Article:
Obama’s second term starting badly

Guest Editorial
Historians say that many re-elected presidents suffer a second-term curse.

Such a fate seems possible for President Barack Obama.

During his first term, critics and an obstructionist House of Representatives did everything they could to derail his presidency. Some went so far as to question his birthplace. Others accused him simultaneously of being a socialist, a Marxist, a Muslim, a follower of an anti-American Christian pastor and a dictator.

The tactics didn’t work. Despite a weak economy and high unemployment rate, the president won a relatively easy re-election over Republican Mitt Romney.

The start of Obama’s second term has hardly been a victory lap, as his administration is plagued by three major controversies: the deaths of four Americans at the diplomatic mission in Benghazi, Libya; the Internal Revenue Service targeting of conservative organizations seeking tax-exempt status; and the widening revelations that the administration is gathering massive phone and Internet information about not only reporters, but also private citizens.

There is little doubt that Republicans are playing politics with these issues, a fact that some polls say is fully recognized by many Americans. Nonetheless, the responsibilities that the administration bears for these controversies — and how they are perceived by the public — could well define Obama’s second term.

The Benghazi murders should focus on the decision to place and keep American diplomats in a dangerous, unprotected location. The warnings were there. Who ignored them and why? Secondarily, was there an attempt to shield administration officials from culpability after the fact.

Because of budget cuts, it’s possible to give Republicans some responsibility for insufficient funds. But it’s the administration’s responsibility to ensure adequate safety for American diplomats. Why didn’t that happen?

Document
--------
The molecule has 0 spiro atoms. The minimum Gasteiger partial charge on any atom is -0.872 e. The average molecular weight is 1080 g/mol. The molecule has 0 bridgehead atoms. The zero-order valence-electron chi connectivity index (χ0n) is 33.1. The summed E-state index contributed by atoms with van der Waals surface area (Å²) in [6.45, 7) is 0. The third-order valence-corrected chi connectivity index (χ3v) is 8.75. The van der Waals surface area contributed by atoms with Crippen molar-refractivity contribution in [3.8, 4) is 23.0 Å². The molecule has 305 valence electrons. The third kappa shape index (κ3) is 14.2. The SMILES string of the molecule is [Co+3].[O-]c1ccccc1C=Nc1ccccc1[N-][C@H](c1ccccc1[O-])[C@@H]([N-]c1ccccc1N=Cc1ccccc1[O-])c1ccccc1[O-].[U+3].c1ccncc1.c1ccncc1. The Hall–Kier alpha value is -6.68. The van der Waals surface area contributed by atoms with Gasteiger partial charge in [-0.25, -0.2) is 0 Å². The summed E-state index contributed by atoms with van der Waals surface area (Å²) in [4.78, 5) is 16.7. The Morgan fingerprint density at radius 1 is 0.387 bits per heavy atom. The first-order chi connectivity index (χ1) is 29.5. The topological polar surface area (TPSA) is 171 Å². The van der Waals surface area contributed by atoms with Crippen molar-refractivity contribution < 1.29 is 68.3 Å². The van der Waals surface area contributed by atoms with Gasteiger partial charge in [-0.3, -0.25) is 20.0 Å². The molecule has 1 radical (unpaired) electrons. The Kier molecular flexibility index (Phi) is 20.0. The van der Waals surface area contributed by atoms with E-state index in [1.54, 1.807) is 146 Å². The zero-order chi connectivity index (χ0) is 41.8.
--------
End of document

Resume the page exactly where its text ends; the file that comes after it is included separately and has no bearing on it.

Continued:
The IRS story only gets worse with recent stories about high-spending antics by IRS officials. While many Americans were suffering through the Great Recession, the IRS was spending tens of millions of dollars on training sessions and silly videos. The “Hunger Games” scenario was further enhanced because groups that dared to challenge the party in power were singled out for invasive, drawn-out and inappropriate questioning.

Some of the reaction was overblown. But the partisan appearance of the IRS actions provides further evidence for those who believe the federal government is too big and too overbearing.

Finally, it is becoming more clear that the federal government is massively mining information about American use of phone calls and the Internet. As users of cell phones, the Internet and emails, this may be the issue that most bothers Americans.

Officials note that, except in rare cases with court orders, they are not listening into phone calls or reading emails. They are looking for connections that could help secure American security. The actions are intrusive but seem to be legal under the provisions of the Patriot Act. U.S. Rep. Mike Rogers, R-Howell, says the methods have thwarted at least one terrorist plot aimed at America.

But it’s hard not to recall the words of Benjamin Franklin who said, “Those who give up essential liberty to obtain a little temporary safety, deserve neither.”